People who inject drugs (PWID) are at much higher risk of HIV, hepatitis C (HCV) and HIV/HCV co-infection than the general population. Of the estimated 15.6 million PWID globally, approximately one in six (17.8%) are living with HIV and more than half (52.3%) are living with HCV. The vast majority of PWID living with HIV are co-infected with HCV (82.4%). Globally, PWID represent 23% of new HCV infections and 31% of HCV-related deaths. Regionally, Eastern Europe and Latin America are estimated to have the highest prevalence of HIV and HCV among PWID.
Though significant progress has been made to curb these epidemics, PWID remain particularly susceptible to new infections, co-infections, chronic diseases and mortality. In 2011, the United Nations set a target to cut new HIV infections among PWID in half by 2015. However, new HIV infections in PWID increased by 33% between 2011 and 2014. In 2015, the internationally agreed Sustainable Development Goals included a new call to “strengthen the prevention and treatment of substance abuse, including narcotic drug abuse and harmful use of alcohol” (SDG3).
The demographics of PWID vary by geography, age and gender, which further complicate public health and drug policy. The largest populations of PWID are in East and Southeast Asia, Eastern Europe and North America. Additionally, PWID in high-income countries tend to be older and include a higher proportion of women than those in low-income countries. Many countries around the world are also experiencing rising overdoses and drug-related deaths as opioid addiction and injection drug use continue to increase.
PWID continue to face significant social and structural barriers to healthcare that are rooted in stigma, discrimination and criminalisation. According to UNAIDS, over half of PWID will be incarcerated at some point in their lives. While in prison, PWID are further exposed to HIV and HCV through continued, unsafe drug use. PWID are also more likely to engage in sex work and are at higher risk of homelessness or unstable housing.
- Many proven tools and strategies already exist to improve the health and lives of PWID. The United Nations Office on Drugs and Crime (UNODC), World Health Organization (WHO) and UNAIDS support expansion of evidence-based, harm reduction interventions, and recommend integrating them with other health and social services to reduce vulnerability to infectious diseases. Proven harm reduction measures include: syringe exchange programmes, opioid substitution therapy, voluntary HIV/AIDS and HCV testing and treatment, overdose prevention and voluntary treatment for drug dependence.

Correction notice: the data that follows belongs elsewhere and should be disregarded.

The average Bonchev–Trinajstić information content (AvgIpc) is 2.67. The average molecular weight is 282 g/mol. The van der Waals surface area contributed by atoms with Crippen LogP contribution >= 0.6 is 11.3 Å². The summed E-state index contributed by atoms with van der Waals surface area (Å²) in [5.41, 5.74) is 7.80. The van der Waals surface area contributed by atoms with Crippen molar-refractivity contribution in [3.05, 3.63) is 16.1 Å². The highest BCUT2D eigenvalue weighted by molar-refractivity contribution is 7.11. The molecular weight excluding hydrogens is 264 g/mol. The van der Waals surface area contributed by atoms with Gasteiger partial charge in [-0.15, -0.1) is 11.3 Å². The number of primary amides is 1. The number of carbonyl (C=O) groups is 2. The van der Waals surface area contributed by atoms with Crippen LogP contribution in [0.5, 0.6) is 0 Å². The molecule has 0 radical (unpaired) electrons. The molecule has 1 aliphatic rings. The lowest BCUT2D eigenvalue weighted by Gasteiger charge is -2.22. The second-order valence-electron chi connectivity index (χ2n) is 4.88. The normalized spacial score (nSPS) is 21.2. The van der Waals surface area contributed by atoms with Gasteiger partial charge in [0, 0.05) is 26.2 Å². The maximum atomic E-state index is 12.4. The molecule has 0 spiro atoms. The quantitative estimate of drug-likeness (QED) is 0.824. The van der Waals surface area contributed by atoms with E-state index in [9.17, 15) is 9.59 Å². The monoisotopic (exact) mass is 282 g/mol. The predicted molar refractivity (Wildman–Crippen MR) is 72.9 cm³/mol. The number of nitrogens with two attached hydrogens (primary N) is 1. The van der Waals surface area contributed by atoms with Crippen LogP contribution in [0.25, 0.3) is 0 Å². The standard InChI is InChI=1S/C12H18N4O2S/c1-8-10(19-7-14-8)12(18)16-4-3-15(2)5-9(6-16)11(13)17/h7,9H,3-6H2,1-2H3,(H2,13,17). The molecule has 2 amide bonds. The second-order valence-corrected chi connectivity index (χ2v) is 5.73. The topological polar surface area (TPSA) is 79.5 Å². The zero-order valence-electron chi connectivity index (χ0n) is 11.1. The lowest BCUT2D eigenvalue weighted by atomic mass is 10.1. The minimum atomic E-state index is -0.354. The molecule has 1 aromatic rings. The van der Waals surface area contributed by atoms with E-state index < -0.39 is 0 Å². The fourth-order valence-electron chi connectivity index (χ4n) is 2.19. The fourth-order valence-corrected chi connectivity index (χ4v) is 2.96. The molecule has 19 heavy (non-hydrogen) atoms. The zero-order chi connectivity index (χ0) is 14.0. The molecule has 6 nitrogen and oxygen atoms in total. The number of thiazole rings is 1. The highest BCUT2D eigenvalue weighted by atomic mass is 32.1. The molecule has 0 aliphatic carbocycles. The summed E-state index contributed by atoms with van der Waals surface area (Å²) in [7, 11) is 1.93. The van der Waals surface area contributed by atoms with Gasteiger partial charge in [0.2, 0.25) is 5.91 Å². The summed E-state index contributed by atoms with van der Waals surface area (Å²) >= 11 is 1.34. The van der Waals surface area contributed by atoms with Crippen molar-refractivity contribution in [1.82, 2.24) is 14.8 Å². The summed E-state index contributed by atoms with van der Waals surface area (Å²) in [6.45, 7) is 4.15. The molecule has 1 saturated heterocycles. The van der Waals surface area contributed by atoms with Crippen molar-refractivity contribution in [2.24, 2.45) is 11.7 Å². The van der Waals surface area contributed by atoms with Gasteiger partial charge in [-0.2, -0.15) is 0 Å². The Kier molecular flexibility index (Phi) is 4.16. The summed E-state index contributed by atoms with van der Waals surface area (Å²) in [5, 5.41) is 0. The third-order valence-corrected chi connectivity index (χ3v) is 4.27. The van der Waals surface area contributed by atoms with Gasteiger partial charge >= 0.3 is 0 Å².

- Service integration is recommended by UNODC, WHO and UNAIDS and mounting evidence shows that comprehensive harm reduction programmes can reduce new HIV and HCV infections, improve adherence to antiretroviral therapy and HCV treatment. Historically, support for these programmes has been tied to HIV funding; however, increased momentum around global HCV goals could expand support for integrated PWID treatment and care.
Barriers to access
Notwithstanding efforts to address HIV and HCV, stakeholders remain concerned that global goals have not generated the support and funding needed to serve PWID. Proven interventions have not been brought to scale and life-saving medicines are still difficult to access due to prohibitive laws and policies.
The latest data show that, out of 179 countries where injection drug use has been reported, only half provide some level of needle and syringe programmes (52%) or opioid substitution therapy (45%). Less than one per cent of PWID live in countries with high coverage of both needle and syringe programmes and opioid substitution therapy.
There is also growing concern over reduced funding from global donors for harm reduction programmes, particularly in middle-income countries where many PWID live. New commitments and policies that address these access challenges through a human rights lens will be key to reaching PWID effectively and slowing the HIV and HCV epidemics. Whilst funding for HIV/HCV co-infection has been made available through traditional HIV funders (Global Fund, UNITAID, United States Agency for International Development (USAID), United States Centers for Disease Control and Prevention (CDC)) funding for HCV treatment and care remains a significant challenge.